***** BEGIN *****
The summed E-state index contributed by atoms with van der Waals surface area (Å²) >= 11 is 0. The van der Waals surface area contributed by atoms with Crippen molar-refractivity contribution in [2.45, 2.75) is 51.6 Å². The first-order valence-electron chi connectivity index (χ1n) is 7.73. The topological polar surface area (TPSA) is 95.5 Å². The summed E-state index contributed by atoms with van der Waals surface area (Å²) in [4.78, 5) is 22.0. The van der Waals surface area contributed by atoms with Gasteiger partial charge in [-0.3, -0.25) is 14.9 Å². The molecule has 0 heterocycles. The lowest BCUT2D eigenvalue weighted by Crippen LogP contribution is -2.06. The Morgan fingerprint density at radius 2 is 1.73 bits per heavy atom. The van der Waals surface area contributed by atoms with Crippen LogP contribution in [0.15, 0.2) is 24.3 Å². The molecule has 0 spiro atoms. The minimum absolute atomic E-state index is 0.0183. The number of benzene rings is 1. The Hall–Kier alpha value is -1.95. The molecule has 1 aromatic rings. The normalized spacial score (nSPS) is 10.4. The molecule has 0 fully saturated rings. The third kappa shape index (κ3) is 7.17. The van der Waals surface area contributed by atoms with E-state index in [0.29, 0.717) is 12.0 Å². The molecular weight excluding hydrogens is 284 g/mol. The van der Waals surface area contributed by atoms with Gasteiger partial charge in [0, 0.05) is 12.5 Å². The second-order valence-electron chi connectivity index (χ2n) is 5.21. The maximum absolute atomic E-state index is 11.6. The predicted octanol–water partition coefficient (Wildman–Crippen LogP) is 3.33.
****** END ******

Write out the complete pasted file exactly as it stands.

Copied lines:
The summed E-state index contributed by atoms with van der Waals surface area (Å²) >= 11 is 0. The van der Waals surface area contributed by atoms with Crippen molar-refractivity contribution in [2.45, 2.75) is 51.6 Å². The first-order valence-electron chi connectivity index (χ1n) is 7.73. The topological polar surface area (TPSA) is 95.5 Å². The summed E-state index contributed by atoms with van der Waals surface area (Å²) in [4.78, 5) is 22.0. The van der Waals surface area contributed by atoms with Gasteiger partial charge in [-0.3, -0.25) is 14.9 Å². The molecule has 0 heterocycles. The lowest BCUT2D eigenvalue weighted by Crippen LogP contribution is -2.06. The Morgan fingerprint density at radius 2 is 1.73 bits per heavy atom. The van der Waals surface area contributed by atoms with Crippen LogP contribution in [0.15, 0.2) is 24.3 Å². The molecule has 0 spiro atoms. The minimum absolute atomic E-state index is 0.0183. The number of benzene rings is 1. The Hall–Kier alpha value is -1.95. The molecule has 1 aromatic rings. The normalized spacial score (nSPS) is 10.4. The molecule has 0 fully saturated rings. The third kappa shape index (κ3) is 7.17. The van der Waals surface area contributed by atoms with E-state index in [0.29, 0.717) is 12.0 Å². The molecular weight excluding hydrogens is 284 g/mol. The van der Waals surface area contributed by atoms with Gasteiger partial charge in [0, 0.05) is 12.5 Å². The second-order valence-electron chi connectivity index (χ2n) is 5.21. The maximum absolute atomic E-state index is 11.6. The predicted octanol–water partition coefficient (Wildman–Crippen LogP) is 3.33.